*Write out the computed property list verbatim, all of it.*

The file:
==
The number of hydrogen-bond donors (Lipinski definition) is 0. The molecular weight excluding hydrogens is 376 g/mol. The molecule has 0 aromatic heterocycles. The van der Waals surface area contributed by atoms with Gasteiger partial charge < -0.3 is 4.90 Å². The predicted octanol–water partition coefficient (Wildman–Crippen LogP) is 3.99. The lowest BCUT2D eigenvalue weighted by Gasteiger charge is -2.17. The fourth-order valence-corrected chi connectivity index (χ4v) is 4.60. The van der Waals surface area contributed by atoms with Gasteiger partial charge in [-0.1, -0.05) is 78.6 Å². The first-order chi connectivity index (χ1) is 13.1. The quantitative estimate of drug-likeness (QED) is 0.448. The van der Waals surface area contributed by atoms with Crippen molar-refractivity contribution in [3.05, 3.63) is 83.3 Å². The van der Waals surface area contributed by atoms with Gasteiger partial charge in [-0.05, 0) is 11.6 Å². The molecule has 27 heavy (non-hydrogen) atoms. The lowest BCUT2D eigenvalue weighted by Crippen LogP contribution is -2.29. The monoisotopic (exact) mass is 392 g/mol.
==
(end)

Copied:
The number of hydrogen-bond donors (Lipinski definition) is 0. The molecular weight excluding hydrogens is 376 g/mol. The molecule has 0 aromatic heterocycles. The van der Waals surface area contributed by atoms with Gasteiger partial charge < -0.3 is 4.90 Å². The predicted octanol–water partition coefficient (Wildman–Crippen LogP) is 3.99. The lowest BCUT2D eigenvalue weighted by Gasteiger charge is -2.17. The fourth-order valence-corrected chi connectivity index (χ4v) is 4.60. The van der Waals surface area contributed by atoms with Gasteiger partial charge in [-0.1, -0.05) is 78.6 Å². The first-order chi connectivity index (χ1) is 13.1. The quantitative estimate of drug-likeness (QED) is 0.448. The van der Waals surface area contributed by atoms with Crippen molar-refractivity contribution in [3.05, 3.63) is 83.3 Å². The van der Waals surface area contributed by atoms with Gasteiger partial charge in [-0.05, 0) is 11.6 Å². The molecule has 27 heavy (non-hydrogen) atoms. The lowest BCUT2D eigenvalue weighted by Crippen LogP contribution is -2.29. The monoisotopic (exact) mass is 392 g/mol.